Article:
The Ebbinghaus Illusion was popularly discovered by German psychologist Hermann Ebbinghaus. If you take a closer look at the orange circles in the middle, you’ll see that they are both of the same sizes. However, if you see them separately, the orange circle with the bigger blue dots seems to be smaller than the one with the smaller blue dots.
Even though, both the orange circles are of the same size, to us it seems like one is bigger than the other. This illusion is tied to space and surrounding objects, it deceives our eyes and makes us think that it is of different sizes.
The Fraser Spiral Illusion
The Fraser Space Illusion was discovered by psychologist Sir James Fraser and even named after him. If you carefully look at the illusion, you will notice that all the circles shown in the picture are in fact individual circles and it just appears as though they are spiraling up when in fact they are not.
It is just the placement of each circle and the monochrome combination that makes it look like an illusion. Our brain is tricked into thinking that it is an endless spiral.
The Hermann-Grid Illusion
The Gray squares are known as Hermann-Grid Illusion. It is an optical illusion that involves black squares and white lines and tricks our brain into thinking that there are grey dots in the middle of the intersections. When in reality, the intersections are just white and we can see that when we stare directly at the white dots.
If we move our eyes across the squares it appears as though the image is also moving while in reality, it is actually static. The trick of this illusion derives from the big contrast between black squares and white lines.
The Illogical Cube
Illogical Cube is also known as the Impossible Cube. Its creator, Maurits Cornelis Escher also created several such artworks that contain impossible figures. He is a Dutch artist and printmaker and another of his famous creations is the ‘infinitely ascending stairs’.
When one looks at the impossible cube, it looks like a 3D object when in fact it is a 2D object. A few sections of the cube are represented as being the front and the back of the cube. It plays tricks on the eyes and brain of the viewers.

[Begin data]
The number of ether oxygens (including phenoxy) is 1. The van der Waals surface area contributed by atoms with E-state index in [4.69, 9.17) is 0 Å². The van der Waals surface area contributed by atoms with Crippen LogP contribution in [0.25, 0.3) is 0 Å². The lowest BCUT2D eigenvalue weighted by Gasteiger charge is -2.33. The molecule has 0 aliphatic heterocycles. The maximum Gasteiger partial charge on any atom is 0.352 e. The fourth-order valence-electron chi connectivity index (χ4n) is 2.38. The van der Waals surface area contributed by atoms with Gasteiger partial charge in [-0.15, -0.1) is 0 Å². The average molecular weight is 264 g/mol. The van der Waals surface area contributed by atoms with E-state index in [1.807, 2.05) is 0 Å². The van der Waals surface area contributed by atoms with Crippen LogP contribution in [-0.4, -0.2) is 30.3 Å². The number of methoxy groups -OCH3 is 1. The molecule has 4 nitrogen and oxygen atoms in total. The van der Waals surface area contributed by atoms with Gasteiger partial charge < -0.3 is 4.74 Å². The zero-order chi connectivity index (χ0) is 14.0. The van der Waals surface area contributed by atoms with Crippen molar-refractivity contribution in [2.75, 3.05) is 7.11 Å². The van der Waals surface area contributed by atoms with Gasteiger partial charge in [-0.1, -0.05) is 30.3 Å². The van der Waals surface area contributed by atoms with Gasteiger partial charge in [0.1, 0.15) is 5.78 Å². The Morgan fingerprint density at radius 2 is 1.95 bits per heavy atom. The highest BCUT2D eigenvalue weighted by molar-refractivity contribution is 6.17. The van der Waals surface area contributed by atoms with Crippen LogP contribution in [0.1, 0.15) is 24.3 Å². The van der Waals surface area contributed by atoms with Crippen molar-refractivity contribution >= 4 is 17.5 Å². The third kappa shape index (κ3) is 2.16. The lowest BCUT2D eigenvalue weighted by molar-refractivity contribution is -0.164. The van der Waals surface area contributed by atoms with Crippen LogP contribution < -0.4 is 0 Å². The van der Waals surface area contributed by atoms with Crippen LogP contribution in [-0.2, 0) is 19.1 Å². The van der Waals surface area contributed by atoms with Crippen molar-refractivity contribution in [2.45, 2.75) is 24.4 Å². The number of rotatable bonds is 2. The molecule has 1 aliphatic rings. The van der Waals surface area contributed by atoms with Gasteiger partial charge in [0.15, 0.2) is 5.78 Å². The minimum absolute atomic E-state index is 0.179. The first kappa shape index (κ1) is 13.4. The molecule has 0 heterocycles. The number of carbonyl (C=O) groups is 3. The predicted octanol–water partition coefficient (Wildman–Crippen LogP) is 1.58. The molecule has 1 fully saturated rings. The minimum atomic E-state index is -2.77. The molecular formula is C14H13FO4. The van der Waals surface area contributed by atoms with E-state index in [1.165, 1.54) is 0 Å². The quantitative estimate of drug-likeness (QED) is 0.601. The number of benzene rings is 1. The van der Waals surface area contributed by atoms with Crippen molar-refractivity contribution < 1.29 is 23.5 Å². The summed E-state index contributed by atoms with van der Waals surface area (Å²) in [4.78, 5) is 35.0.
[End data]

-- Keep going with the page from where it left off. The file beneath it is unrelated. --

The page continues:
The Illusory Contours
This illusion was created by Italian psychologist Gaetano Kanizsa. The point of it is to make us believe that we as viewers see a white triangle, when in fact there is none. The white triangle, however, is developed because of the missing shapes and objects in its surroundings.
Due to the regular conditioning of our brain, our mind begins to get curious when we see a certain gap and so we figure out how that can be filled. As a result, it starts giving us suggestions and ideas to fill the missing gap.
The Lilac Chaser Illusion
This illusion consists of a gray background with 12 pink dots that are placed on clock numbers. There is also a black cross in the middle of these dots that are blotted out briefly, for 0.1 seconds in a clockwise rotation. Now, the illusion works in several ways.
If we look directly at the cross in the middle, then we will notice the green dot that will go over every single pink dot. And say, we choose to follow the green dot, to see what happens with it, it circles around. And what we are left with are disappearing pink dots for a brief second.
The Muller-Lyer Illusion
The Muller-Lyer Illusion is an interesting one. It is named after its creator, Franz Carl Muller-Lyer, a German psychiatrist and sociologist and was first published in 1889. The thing about these three arrows is that they are all equal in length and one only feels like they are longer than one and the other is because of the shapes of the arrows.
Such illusions are called geometrical-optical illusions. Another fact about these illusions is that Europeans are more susceptible to such illusions compared to the indigenous people in Australia. This is because the Europeans are much more used to the rectilinear environments.